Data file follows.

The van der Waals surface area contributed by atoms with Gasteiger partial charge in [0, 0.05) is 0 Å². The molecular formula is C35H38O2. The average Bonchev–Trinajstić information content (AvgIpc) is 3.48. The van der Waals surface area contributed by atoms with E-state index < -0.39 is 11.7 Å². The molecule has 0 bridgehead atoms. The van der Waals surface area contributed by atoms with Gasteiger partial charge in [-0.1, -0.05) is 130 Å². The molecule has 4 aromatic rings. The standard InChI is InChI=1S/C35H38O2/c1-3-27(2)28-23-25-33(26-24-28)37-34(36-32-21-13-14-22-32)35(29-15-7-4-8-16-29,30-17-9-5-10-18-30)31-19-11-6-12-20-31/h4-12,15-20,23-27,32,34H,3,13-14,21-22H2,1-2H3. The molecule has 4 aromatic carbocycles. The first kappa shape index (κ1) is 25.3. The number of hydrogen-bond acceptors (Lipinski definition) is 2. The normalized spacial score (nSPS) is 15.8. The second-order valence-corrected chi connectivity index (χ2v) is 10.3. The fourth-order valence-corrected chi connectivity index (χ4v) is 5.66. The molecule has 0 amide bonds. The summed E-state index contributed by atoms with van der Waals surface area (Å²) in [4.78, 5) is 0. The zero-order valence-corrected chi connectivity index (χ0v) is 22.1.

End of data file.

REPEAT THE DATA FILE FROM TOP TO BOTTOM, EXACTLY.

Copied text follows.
The van der Waals surface area contributed by atoms with Gasteiger partial charge in [0, 0.05) is 0 Å². The molecular formula is C35H38O2. The average Bonchev–Trinajstić information content (AvgIpc) is 3.48. The van der Waals surface area contributed by atoms with E-state index < -0.39 is 11.7 Å². The molecule has 0 bridgehead atoms. The van der Waals surface area contributed by atoms with Gasteiger partial charge in [-0.1, -0.05) is 130 Å². The molecule has 4 aromatic rings. The standard InChI is InChI=1S/C35H38O2/c1-3-27(2)28-23-25-33(26-24-28)37-34(36-32-21-13-14-22-32)35(29-15-7-4-8-16-29,30-17-9-5-10-18-30)31-19-11-6-12-20-31/h4-12,15-20,23-27,32,34H,3,13-14,21-22H2,1-2H3. The molecule has 4 aromatic carbocycles. The first kappa shape index (κ1) is 25.3. The number of hydrogen-bond acceptors (Lipinski definition) is 2. The normalized spacial score (nSPS) is 15.8. The second-order valence-corrected chi connectivity index (χ2v) is 10.3. The fourth-order valence-corrected chi connectivity index (χ4v) is 5.66. The molecule has 0 amide bonds. The summed E-state index contributed by atoms with van der Waals surface area (Å²) in [4.78, 5) is 0. The zero-order valence-corrected chi connectivity index (χ0v) is 22.1.